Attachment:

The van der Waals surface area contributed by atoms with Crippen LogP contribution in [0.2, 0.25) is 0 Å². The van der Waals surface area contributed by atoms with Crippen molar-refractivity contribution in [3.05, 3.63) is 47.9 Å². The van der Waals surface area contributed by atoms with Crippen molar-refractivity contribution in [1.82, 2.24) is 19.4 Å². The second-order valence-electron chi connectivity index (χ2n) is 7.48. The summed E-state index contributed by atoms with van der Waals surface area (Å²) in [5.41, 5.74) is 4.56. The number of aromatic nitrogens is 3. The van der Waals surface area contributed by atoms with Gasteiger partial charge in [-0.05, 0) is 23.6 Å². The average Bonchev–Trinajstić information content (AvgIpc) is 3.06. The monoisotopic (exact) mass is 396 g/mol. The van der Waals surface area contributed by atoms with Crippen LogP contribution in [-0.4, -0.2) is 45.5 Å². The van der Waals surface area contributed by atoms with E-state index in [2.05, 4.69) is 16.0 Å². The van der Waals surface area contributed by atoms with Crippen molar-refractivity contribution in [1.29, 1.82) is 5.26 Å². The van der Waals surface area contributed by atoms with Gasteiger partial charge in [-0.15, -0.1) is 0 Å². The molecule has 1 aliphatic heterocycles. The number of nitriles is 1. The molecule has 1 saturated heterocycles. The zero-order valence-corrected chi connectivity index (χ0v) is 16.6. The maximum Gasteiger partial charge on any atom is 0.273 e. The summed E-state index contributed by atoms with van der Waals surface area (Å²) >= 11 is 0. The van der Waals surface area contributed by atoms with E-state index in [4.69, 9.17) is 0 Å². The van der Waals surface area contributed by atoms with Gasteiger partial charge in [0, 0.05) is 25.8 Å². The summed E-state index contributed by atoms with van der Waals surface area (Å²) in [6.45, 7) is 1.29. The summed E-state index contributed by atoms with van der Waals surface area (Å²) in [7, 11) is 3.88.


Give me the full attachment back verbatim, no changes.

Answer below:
The van der Waals surface area contributed by atoms with Crippen LogP contribution in [0.2, 0.25) is 0 Å². The van der Waals surface area contributed by atoms with Crippen molar-refractivity contribution in [3.05, 3.63) is 47.9 Å². The van der Waals surface area contributed by atoms with Crippen molar-refractivity contribution in [1.82, 2.24) is 19.4 Å². The second-order valence-electron chi connectivity index (χ2n) is 7.48. The summed E-state index contributed by atoms with van der Waals surface area (Å²) in [5.41, 5.74) is 4.56. The number of aromatic nitrogens is 3. The van der Waals surface area contributed by atoms with Gasteiger partial charge in [-0.05, 0) is 23.6 Å². The average Bonchev–Trinajstić information content (AvgIpc) is 3.06. The monoisotopic (exact) mass is 396 g/mol. The van der Waals surface area contributed by atoms with Crippen LogP contribution in [-0.4, -0.2) is 45.5 Å². The van der Waals surface area contributed by atoms with E-state index in [2.05, 4.69) is 16.0 Å². The van der Waals surface area contributed by atoms with Crippen molar-refractivity contribution in [1.29, 1.82) is 5.26 Å². The van der Waals surface area contributed by atoms with Gasteiger partial charge in [-0.15, -0.1) is 0 Å². The molecule has 1 aliphatic heterocycles. The number of nitriles is 1. The molecule has 1 saturated heterocycles. The zero-order valence-corrected chi connectivity index (χ0v) is 16.6. The maximum Gasteiger partial charge on any atom is 0.273 e. The summed E-state index contributed by atoms with van der Waals surface area (Å²) >= 11 is 0. The van der Waals surface area contributed by atoms with E-state index in [4.69, 9.17) is 0 Å². The van der Waals surface area contributed by atoms with Gasteiger partial charge in [0, 0.05) is 25.8 Å². The summed E-state index contributed by atoms with van der Waals surface area (Å²) in [6.45, 7) is 1.29. The summed E-state index contributed by atoms with van der Waals surface area (Å²) in [7, 11) is 3.88.